Other honorable mentions from the aftermath years: Bucky Barnes; don’t laugh. I needed a lot, and characters trying their best who still got screwed over got me through that.
The next one
I’m not actually sure who the next one will be. This is Hale Appleman; I keep messing up his last name: Appleby, Applebaum, Don’t-Sit-Under-the-Apple-Tree. He’s currently starring in The Magicians, a book series I never wanted to read but a TV series I am loving like hell. His character is a brilliant, hilarious and tormented queer dandy named Eliot Waugh. I love his nose, I love his beautiful hands and wrists, I love his hair and I love how inescapably Jewish he is, no matter what his character’s backstory is. He’s my current iPhone background. He was made in a bottle for me.
This is the first story I’ve really loved since I found the right antidepressants. Somewhere between Gyllenhaal and Spencer, the world got darker and heavier and harder, and I wanted nothing to do with the real, difficult, emotionally taxing dating scene. The one-offs were bad enough that I tended to give up every time I tried to jump back in. Over the past year, I’ve been trying to break through the fog with more than just therapy. It feels like it’s starting to work. I’m getting back toward creating my own worlds and building my web of friends. Dating real people seems like the next big thing, and don’t imagine I’m not keenly aware of how awkward I feel at 32 with mostly imaginary relationships behind me.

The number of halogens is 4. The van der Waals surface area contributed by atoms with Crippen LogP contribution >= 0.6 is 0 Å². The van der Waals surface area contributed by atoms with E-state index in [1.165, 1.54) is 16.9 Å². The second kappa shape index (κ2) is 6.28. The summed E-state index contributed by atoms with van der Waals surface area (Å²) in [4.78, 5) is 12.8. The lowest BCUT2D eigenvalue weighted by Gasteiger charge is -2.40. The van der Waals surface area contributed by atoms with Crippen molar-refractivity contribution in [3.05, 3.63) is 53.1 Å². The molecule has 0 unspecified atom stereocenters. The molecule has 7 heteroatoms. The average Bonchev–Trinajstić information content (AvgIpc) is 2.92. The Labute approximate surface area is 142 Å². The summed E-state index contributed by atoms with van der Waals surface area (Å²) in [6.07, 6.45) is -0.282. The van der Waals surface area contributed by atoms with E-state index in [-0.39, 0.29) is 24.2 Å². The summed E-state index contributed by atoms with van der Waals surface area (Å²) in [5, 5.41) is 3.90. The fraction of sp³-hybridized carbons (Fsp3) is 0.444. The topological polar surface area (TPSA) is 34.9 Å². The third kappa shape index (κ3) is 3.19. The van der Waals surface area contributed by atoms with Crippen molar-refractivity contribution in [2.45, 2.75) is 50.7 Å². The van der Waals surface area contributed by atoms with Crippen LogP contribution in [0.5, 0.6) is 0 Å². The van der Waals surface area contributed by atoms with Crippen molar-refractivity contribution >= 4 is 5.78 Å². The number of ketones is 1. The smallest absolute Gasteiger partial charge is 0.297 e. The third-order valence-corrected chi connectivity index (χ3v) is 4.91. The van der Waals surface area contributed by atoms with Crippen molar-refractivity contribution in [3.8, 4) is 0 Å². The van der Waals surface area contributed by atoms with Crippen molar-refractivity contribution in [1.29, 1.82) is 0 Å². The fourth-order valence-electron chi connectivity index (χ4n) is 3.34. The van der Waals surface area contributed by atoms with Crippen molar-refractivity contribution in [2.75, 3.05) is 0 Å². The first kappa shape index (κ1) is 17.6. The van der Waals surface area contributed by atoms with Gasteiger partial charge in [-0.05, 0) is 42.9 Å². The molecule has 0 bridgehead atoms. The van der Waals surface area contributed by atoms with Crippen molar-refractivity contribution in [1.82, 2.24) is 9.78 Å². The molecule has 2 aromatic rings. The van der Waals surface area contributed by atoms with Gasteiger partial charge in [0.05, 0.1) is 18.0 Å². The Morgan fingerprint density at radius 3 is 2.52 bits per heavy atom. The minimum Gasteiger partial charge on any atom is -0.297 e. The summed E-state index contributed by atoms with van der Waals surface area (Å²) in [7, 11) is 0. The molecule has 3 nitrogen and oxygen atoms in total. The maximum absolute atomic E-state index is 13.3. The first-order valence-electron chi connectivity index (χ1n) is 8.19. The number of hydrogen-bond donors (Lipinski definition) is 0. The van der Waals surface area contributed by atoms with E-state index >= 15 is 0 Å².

It’s good to know what sets your heart pounding and your imagination racing. I’m grateful for the stories these folks gave me, on my end and theirs. It’s good not to insist on a predictable package for love and satisfaction too. That’s my next goal.
But until then, seriously, if any of you all know these dudes in person — they just haven’t met me yet. The future really could hold something great.